GLOBAL - A new academic study has suggested that investment managers' pay should be tied to their skills in using information.
And it also called for greater disclosure of the information that managers use to make investment decisions.
The 43-page study - ‘Fund manager use of public information: new information on managerial skills' - was written by Marcin Kacperczyk and Amit Seru and appears in the Journal of Finance.
"We show theoretically that the responsiveness of a fund manager's portfolio allocations to changes in public information decreases in [line with] the manager's skill," the academics write.
They assess managers' sensitivity to information in the public domain, which they term RPI - "reliance on public information".
They say: "Consistent with RPI containing information related to managerial skills, we find a strong inverse relationship between RPI and various existing measures of performance, and between RPI and fund flows."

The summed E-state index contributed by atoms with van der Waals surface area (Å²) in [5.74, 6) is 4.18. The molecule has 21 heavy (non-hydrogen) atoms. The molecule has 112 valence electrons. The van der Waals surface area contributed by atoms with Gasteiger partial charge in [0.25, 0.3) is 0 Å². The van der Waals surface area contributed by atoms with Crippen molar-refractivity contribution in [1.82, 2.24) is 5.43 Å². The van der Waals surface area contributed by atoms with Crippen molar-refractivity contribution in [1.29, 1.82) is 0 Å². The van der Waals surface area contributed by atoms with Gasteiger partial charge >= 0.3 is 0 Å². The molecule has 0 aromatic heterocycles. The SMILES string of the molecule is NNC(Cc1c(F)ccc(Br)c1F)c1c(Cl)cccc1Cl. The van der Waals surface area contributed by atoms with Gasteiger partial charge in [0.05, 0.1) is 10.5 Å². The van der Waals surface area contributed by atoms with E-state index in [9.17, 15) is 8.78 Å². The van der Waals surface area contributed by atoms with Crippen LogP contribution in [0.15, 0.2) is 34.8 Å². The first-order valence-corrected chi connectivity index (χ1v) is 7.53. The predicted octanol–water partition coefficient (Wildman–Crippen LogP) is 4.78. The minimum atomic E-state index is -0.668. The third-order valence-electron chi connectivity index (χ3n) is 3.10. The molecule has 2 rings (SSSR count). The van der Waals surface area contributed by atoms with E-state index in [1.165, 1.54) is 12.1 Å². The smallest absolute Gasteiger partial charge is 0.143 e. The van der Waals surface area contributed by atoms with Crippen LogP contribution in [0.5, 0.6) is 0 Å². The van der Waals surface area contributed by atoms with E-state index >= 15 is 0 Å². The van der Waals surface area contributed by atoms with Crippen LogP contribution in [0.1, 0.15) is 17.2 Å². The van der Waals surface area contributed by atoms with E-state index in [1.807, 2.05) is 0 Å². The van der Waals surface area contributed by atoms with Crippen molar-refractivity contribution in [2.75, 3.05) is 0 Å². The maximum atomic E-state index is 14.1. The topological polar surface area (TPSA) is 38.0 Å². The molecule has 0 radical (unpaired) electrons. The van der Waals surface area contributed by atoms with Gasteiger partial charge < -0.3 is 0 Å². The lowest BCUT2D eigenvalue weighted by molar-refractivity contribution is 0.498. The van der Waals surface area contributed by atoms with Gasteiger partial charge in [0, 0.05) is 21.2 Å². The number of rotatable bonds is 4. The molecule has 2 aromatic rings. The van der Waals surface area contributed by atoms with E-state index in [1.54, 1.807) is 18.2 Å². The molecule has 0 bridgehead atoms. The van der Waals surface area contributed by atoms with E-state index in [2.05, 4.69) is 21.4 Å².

And they add that if the degree of reliance on information in the public domain is less transparent to outside investors then "one may call for more disclosure of information of this type".
The researchers argue that ‘RPI' "may be useful in setting managerial contracts".
This is because the problem in rewarding portfolio managers based on abnormal performance alone is that it could be luck that causes the performance, they argue.
"Our analysis suggests that it would be desirable for management to also investigate how much their managers rely on information in the public domain and to set incentive mechanisms accordingly."
Kacperczyk is at the Sauder School of Business at the University of British Columbia while Seru is at the University of Michigan's Ross School of Business.